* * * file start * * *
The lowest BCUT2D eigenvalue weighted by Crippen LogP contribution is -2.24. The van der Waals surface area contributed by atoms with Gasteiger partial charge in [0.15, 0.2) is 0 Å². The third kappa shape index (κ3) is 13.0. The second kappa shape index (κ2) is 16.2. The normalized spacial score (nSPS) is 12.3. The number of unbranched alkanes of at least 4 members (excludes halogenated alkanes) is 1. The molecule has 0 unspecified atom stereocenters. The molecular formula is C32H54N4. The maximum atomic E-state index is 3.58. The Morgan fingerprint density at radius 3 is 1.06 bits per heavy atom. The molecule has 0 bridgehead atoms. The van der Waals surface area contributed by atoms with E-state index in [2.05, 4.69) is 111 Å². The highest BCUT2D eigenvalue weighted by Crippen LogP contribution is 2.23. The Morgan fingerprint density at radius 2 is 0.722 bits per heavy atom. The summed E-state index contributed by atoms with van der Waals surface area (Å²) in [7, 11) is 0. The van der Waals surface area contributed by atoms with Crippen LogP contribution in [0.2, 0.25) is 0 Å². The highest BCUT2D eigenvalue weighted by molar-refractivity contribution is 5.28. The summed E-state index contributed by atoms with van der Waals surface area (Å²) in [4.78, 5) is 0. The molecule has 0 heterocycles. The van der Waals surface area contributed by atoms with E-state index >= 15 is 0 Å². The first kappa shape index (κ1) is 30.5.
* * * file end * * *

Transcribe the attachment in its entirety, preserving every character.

The lowest BCUT2D eigenvalue weighted by Crippen LogP contribution is -2.24. The van der Waals surface area contributed by atoms with Gasteiger partial charge in [0.15, 0.2) is 0 Å². The third kappa shape index (κ3) is 13.0. The second kappa shape index (κ2) is 16.2. The normalized spacial score (nSPS) is 12.3. The number of unbranched alkanes of at least 4 members (excludes halogenated alkanes) is 1. The molecule has 0 unspecified atom stereocenters. The molecular formula is C32H54N4. The maximum atomic E-state index is 3.58. The Morgan fingerprint density at radius 3 is 1.06 bits per heavy atom. The molecule has 0 bridgehead atoms. The van der Waals surface area contributed by atoms with E-state index in [2.05, 4.69) is 111 Å². The highest BCUT2D eigenvalue weighted by Crippen LogP contribution is 2.23. The Morgan fingerprint density at radius 2 is 0.722 bits per heavy atom. The summed E-state index contributed by atoms with van der Waals surface area (Å²) in [7, 11) is 0. The van der Waals surface area contributed by atoms with Crippen LogP contribution in [0.2, 0.25) is 0 Å². The highest BCUT2D eigenvalue weighted by molar-refractivity contribution is 5.28. The summed E-state index contributed by atoms with van der Waals surface area (Å²) in [4.78, 5) is 0. The molecule has 0 heterocycles. The van der Waals surface area contributed by atoms with E-state index >= 15 is 0 Å². The first kappa shape index (κ1) is 30.5.